PRETESTING AND LEARNING FROM MISTAKES
There is no way to emphasize sufficiently the importance of pretesting any survey instrument. No matter how much you do to prepare a culturally appropriate questionnaire, it is absolutely guaranteed that you will have forgotten something important or that you will have poorly worded one or more vital element. These glitches can only be identified by pretesting.
If you are building a self-administered questionnaire, bring in a dozen or more pretest respondents and sit with them as they fill out the entire instrument (Sheatsley 1983). Encourage them to ask questions about each item. Your pretest respondents will make you painfully aware of just how much you took for granted, no matter how much ethnographic research you did or how many focus groups you ran before making up a questionnaire. There is no gurantee, by the way, that a dozen pretest respondents are enough. If you’re still learning a lot after a dozen pretest respondents, then bring in some more.
For face-to-face interviews, do your pretesting under the conditions you will experience when the survey is underway for real. If respondents are going to come to your office, then pretest the instrument in your office. If you are going to respondents’ homes, then go to their homes for the pretest (box 9.6).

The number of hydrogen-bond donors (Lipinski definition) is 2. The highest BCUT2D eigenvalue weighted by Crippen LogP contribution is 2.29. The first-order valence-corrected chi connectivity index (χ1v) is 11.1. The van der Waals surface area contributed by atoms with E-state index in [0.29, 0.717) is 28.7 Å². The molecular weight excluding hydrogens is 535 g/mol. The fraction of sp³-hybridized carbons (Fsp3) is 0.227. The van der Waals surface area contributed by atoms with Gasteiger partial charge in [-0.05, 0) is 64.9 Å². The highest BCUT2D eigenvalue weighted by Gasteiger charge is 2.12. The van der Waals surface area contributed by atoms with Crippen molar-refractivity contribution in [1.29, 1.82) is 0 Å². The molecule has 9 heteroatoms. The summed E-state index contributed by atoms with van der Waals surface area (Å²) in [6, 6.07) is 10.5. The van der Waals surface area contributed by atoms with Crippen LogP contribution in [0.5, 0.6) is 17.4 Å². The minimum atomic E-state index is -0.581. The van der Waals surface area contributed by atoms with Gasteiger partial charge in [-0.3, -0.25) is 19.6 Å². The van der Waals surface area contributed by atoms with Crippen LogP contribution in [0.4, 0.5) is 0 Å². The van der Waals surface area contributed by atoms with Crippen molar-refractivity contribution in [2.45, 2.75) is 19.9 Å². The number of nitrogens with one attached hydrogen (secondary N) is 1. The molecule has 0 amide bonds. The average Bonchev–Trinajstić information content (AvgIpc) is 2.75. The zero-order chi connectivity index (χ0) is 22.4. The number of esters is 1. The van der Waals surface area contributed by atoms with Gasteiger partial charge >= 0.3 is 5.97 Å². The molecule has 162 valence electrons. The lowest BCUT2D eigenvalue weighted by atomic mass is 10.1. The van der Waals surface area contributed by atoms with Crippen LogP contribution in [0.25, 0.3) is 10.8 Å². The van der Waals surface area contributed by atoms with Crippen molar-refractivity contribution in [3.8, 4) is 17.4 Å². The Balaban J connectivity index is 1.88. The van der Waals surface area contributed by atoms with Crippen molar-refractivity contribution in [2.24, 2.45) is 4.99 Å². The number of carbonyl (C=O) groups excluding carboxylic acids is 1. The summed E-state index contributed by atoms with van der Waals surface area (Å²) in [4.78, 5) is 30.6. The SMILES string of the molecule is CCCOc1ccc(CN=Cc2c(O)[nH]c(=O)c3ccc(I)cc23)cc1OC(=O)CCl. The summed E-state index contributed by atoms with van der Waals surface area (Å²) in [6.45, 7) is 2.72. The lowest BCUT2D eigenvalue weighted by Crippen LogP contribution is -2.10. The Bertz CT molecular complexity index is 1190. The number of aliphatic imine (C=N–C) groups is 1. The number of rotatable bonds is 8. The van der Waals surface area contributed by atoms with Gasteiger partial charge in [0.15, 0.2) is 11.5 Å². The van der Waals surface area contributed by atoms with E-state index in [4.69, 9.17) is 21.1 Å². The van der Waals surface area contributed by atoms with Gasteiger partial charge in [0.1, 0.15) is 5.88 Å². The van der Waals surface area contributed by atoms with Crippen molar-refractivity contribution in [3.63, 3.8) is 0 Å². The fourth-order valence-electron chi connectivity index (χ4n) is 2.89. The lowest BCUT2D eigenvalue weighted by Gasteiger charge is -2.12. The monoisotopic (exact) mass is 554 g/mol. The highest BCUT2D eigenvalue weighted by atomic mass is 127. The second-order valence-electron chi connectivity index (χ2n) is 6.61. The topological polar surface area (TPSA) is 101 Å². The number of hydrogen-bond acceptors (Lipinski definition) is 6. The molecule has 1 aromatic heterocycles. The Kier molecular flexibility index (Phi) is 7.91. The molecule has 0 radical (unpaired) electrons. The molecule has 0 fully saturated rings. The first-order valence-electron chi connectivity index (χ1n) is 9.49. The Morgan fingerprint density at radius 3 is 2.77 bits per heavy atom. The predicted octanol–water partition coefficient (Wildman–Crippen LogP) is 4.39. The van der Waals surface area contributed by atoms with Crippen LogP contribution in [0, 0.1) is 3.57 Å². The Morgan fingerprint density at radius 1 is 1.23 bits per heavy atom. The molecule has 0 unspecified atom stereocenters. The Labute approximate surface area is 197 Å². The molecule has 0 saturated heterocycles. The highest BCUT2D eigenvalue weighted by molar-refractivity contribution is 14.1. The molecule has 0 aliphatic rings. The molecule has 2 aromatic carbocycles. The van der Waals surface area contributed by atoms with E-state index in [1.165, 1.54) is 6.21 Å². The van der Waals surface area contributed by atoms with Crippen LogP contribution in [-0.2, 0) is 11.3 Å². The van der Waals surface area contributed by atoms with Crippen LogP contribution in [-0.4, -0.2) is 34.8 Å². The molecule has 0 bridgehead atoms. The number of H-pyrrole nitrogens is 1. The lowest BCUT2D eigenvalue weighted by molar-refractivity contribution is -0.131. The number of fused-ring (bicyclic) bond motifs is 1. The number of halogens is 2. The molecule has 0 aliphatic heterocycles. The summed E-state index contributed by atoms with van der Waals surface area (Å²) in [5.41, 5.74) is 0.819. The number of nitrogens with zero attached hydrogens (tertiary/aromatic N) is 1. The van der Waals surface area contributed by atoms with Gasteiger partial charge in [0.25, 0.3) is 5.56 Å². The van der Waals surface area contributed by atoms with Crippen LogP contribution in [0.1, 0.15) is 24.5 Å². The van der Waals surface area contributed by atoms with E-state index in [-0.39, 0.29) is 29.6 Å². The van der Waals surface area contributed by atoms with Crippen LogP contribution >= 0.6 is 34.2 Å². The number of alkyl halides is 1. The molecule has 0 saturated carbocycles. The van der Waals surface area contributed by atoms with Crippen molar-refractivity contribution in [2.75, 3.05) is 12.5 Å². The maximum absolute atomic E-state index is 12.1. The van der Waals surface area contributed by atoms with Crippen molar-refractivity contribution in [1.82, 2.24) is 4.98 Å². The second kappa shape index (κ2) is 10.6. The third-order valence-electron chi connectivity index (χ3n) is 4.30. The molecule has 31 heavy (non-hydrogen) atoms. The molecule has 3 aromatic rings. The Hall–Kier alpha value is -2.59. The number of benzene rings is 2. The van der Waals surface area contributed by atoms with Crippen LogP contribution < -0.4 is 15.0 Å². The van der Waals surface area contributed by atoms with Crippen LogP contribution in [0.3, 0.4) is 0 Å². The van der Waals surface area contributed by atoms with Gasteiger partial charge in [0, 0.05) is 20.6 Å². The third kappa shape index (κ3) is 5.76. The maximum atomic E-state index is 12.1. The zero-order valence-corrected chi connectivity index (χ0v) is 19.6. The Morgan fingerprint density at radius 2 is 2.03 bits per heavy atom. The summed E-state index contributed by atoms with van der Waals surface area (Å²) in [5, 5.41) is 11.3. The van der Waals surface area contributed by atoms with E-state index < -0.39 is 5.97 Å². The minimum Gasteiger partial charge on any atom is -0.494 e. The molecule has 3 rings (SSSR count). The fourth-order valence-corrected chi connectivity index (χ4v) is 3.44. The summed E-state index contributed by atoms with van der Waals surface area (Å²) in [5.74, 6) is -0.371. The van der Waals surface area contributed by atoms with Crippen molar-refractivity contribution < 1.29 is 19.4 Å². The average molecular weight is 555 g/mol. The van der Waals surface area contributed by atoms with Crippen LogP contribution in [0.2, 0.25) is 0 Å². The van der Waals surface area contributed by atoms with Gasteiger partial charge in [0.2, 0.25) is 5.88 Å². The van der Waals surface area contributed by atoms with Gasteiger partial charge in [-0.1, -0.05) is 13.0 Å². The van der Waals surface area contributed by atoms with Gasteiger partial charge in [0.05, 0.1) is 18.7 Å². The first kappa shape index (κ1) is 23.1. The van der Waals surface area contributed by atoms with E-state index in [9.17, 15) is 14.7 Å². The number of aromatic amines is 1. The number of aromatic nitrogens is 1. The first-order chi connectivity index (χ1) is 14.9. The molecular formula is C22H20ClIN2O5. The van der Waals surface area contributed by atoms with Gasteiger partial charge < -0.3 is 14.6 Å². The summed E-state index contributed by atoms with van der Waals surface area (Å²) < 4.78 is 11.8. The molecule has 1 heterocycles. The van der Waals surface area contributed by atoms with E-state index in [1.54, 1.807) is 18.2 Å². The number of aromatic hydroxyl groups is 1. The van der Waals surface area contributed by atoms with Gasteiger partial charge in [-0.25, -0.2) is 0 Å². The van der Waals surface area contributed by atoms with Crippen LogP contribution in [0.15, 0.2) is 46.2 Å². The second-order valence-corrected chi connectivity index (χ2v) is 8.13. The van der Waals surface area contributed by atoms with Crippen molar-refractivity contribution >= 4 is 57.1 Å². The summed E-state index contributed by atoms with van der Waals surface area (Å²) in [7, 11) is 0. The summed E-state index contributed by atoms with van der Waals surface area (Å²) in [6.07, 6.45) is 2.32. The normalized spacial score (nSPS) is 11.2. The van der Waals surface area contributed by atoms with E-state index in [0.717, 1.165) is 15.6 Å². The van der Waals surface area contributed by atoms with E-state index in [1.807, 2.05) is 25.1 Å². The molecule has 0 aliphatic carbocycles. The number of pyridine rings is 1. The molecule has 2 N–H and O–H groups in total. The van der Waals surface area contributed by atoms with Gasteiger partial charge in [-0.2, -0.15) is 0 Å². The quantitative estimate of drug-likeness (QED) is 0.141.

Never use any of the respondents in a pretest for the main survey. If you are working in a small community, where each respondent is precious (and you don’t want to use up any of them on a pretest), take the survey instrument to another community and pretest it there. This will also prevent the pretest respondents in a small community from gossiping about the survey before it actually gets underway. A ‘‘small community,’’ by the way, can be ‘‘the 27 students from Taiwan at your university” or all the residents of an Indonesian rice-farming village.
If you have a team of face-to-face interviewers, make sure they all take part in the pretest—and be sure to do some of the pretesting yourself. After the pretests, bring the interviewers together for a discussion on how to improve the survey instrument. Ask them if people found some questions hard to answer—or even refused to answer. Ask them if they would change the wording of any of the questions. Check all this yourself by watching a couple of interviews done by people on your team and note when informants ask questions and how the interviewers respond. That way, you can train interviewers to respond in the same way to questions from informants.
As you conduct the actual survey, ask people to tell you what they think of the study and of the interview they’ve just been through. At the end of the study, bring all the interviewers back together for an evaluation of the project. If it is wise to learn from mistakes, then the first thing to do is find out what the mistakes are. If you give them a chance, your respondents and your interviewers will tell you.